- Integrate relevant and credible sources of evidence to support assertions, correctly formatting citations and references using APA style.
NURS-FPX6011 Assessment 1 Diabetes Patient Concept Map Paper Scoring Guide
|Does not design an individualized, patient-centered concept map based on the best available evidence for treating a patient’s specific health, economic, and cultural needs.
|Designs a patient-centered concept map, but the map is not well individualized to treat a specific patient’s health, economic, or cultural needs.
|Designs an individualized, patient-centered concept map based on the best available evidence for treating a patient’s specific health, economic, and cultural needs.
|Designs an individualized, patient-centered concept map based on the best available evidence for treating a patient’s specific health, economic, and cultural needs, and identifies. Outcomes for each diagnosis are aligned and complementary.
|Does not analyze the needs of a patient, and those of their family, to ensure that the intervention in the concept map will be relevant and appropriate for their beliefs, values, and lifestyle.
|Attempts to analyze the needs of a patient, and those of their family, to ensure that the intervention in the concept map will be relevant and appropriate for their beliefs, values, and lifestyle.
|Analyzes the needs of a patient, and those of their family, to ensure that the intervention in the concept map will be relevant and appropriate for their beliefs, values, and lifestyle.
|Analyzes the needs of a patient, and those of their family, to ensure that the intervention in the concept map will be relevant and appropriate for their beliefs, values, and lifestyle. Identifies unanswered questions or areas of uncertainty where further information could improve the analysis.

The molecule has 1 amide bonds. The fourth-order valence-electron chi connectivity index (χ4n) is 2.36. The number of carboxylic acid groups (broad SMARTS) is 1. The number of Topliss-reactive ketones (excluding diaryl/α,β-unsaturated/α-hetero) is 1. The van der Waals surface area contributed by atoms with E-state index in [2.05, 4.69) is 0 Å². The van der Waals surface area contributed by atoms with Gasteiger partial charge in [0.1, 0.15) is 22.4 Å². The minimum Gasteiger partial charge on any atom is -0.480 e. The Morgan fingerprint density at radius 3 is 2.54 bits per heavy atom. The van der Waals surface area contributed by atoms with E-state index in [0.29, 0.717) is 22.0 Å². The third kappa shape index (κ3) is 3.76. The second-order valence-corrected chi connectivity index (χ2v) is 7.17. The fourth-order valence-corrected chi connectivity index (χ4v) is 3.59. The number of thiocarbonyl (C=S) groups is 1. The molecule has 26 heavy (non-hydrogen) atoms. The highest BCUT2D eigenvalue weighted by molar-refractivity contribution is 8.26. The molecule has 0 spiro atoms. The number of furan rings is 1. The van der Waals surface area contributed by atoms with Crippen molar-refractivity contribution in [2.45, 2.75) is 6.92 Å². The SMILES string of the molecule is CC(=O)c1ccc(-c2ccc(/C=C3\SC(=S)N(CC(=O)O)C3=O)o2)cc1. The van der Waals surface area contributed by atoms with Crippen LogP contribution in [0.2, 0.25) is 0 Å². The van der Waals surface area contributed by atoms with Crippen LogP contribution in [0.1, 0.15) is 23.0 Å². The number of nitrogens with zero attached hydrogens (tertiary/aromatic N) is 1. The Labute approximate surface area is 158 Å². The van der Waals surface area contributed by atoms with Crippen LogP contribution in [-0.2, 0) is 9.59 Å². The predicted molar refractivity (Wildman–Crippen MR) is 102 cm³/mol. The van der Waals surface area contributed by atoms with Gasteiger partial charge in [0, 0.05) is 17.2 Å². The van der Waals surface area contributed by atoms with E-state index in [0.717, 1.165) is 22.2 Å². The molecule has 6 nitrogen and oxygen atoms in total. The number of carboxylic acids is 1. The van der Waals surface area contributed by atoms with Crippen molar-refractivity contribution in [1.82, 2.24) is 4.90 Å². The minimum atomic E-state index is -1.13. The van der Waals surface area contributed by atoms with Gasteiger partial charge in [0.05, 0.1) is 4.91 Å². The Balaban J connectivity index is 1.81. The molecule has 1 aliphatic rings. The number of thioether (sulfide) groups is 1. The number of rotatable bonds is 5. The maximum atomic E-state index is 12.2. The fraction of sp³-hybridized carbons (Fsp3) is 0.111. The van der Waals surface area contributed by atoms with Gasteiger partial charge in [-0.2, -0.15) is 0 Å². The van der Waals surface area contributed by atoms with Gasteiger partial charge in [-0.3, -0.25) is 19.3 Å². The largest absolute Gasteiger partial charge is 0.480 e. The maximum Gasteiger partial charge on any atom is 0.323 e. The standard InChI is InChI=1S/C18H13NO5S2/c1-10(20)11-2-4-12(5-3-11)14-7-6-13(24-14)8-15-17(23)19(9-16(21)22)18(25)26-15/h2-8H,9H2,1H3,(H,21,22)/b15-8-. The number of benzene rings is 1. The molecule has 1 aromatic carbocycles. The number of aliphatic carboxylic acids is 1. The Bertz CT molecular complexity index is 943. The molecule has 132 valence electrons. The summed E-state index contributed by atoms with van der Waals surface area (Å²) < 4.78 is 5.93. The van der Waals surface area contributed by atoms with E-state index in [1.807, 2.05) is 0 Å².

|Determine the value and relevance of evidence used as the basis of a patient-centered concept map.
|Does not determine the value and relevance of evidence used as the basis of a patient-centered concept map.
|Partially determines the value and relevance of evidence used as the basis of a patient-centered concept map.
|Determines the value and relevance of evidence used as the basis of a patient-centered concept map.
|Justifies the value and relevance of evidence used as the basis of a patient-centered concept map, and impartially considers conflicting data and other perspectives.
|Propose relevant and measurable criteria for evaluating the outcomes the patient needs to achieve.
|Does not propose criteria for evaluating the outcomes the patient needs to achieve.
|Proposes insufficient or inappropriate criteria for evaluating the outcomes the patient needs to achieve.
|Proposes relevant and measurable criteria for evaluating the outcomes the patient needs to achieve.
|Proposes relevant and measurable criteria for evaluating the outcomes the patient needs to achieve and acknowledges challenges specific to such an evaluation process.
|Does not develop a strategy for communicating with patients and their families in an ethical, culturally sensitive, and inclusive way.
|Develops a strategy for communicating with patients and their families that falls short of being ethical, culturally sensitive, or inclusive.
|Develops a strategy for communicating with patients and their families in an ethical, culturally sensitive, and inclusive way.
|Develops a strategy for communicating with patients and their families in an ethical, culturally sensitive, and inclusive way, and identifies assumptions on which the strategy is based.
|Does not integrate relevant and credible sources of evidence to support assertions; does not correctly format citations and references using APA style.
|Sources lack relevance or credibility, are poorly integrated, or are incorrectly formatted.
|Integrates relevant and credible sources of evidence to support assertions, correctly formatting citations and references using APA style.